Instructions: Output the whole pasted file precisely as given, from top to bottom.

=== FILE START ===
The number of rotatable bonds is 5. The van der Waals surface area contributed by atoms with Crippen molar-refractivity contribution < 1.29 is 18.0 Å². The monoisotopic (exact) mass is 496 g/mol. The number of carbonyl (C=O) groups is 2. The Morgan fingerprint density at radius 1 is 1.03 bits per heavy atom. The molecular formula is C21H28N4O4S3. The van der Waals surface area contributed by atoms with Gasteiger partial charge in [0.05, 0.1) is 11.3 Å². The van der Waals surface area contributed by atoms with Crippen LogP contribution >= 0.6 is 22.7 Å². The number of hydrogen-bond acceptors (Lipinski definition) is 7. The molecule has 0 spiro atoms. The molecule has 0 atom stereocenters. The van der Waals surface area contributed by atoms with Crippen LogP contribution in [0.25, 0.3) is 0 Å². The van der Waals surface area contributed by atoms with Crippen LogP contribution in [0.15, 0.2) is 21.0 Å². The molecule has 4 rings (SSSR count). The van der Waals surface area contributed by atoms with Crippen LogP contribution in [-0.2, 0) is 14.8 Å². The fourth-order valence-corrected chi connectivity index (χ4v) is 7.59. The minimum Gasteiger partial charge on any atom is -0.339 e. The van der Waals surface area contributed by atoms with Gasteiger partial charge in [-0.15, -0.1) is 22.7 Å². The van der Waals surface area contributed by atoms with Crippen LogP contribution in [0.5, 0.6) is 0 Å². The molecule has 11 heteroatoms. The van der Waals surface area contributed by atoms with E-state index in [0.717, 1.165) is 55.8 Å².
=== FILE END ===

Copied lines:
The number of rotatable bonds is 5. The van der Waals surface area contributed by atoms with Crippen molar-refractivity contribution < 1.29 is 18.0 Å². The monoisotopic (exact) mass is 496 g/mol. The number of carbonyl (C=O) groups is 2. The Morgan fingerprint density at radius 1 is 1.03 bits per heavy atom. The molecular formula is C21H28N4O4S3. The van der Waals surface area contributed by atoms with Gasteiger partial charge in [0.05, 0.1) is 11.3 Å². The van der Waals surface area contributed by atoms with Crippen LogP contribution >= 0.6 is 22.7 Å². The number of hydrogen-bond acceptors (Lipinski definition) is 7. The molecule has 0 spiro atoms. The molecule has 0 atom stereocenters. The van der Waals surface area contributed by atoms with Crippen LogP contribution in [0.25, 0.3) is 0 Å². The van der Waals surface area contributed by atoms with Crippen LogP contribution in [0.15, 0.2) is 21.0 Å². The molecule has 4 rings (SSSR count). The van der Waals surface area contributed by atoms with Crippen LogP contribution in [-0.2, 0) is 14.8 Å². The fourth-order valence-corrected chi connectivity index (χ4v) is 7.59. The minimum Gasteiger partial charge on any atom is -0.339 e. The van der Waals surface area contributed by atoms with Gasteiger partial charge in [-0.15, -0.1) is 22.7 Å². The van der Waals surface area contributed by atoms with Crippen LogP contribution in [0.5, 0.6) is 0 Å². The molecule has 11 heteroatoms. The van der Waals surface area contributed by atoms with E-state index in [0.717, 1.165) is 55.8 Å².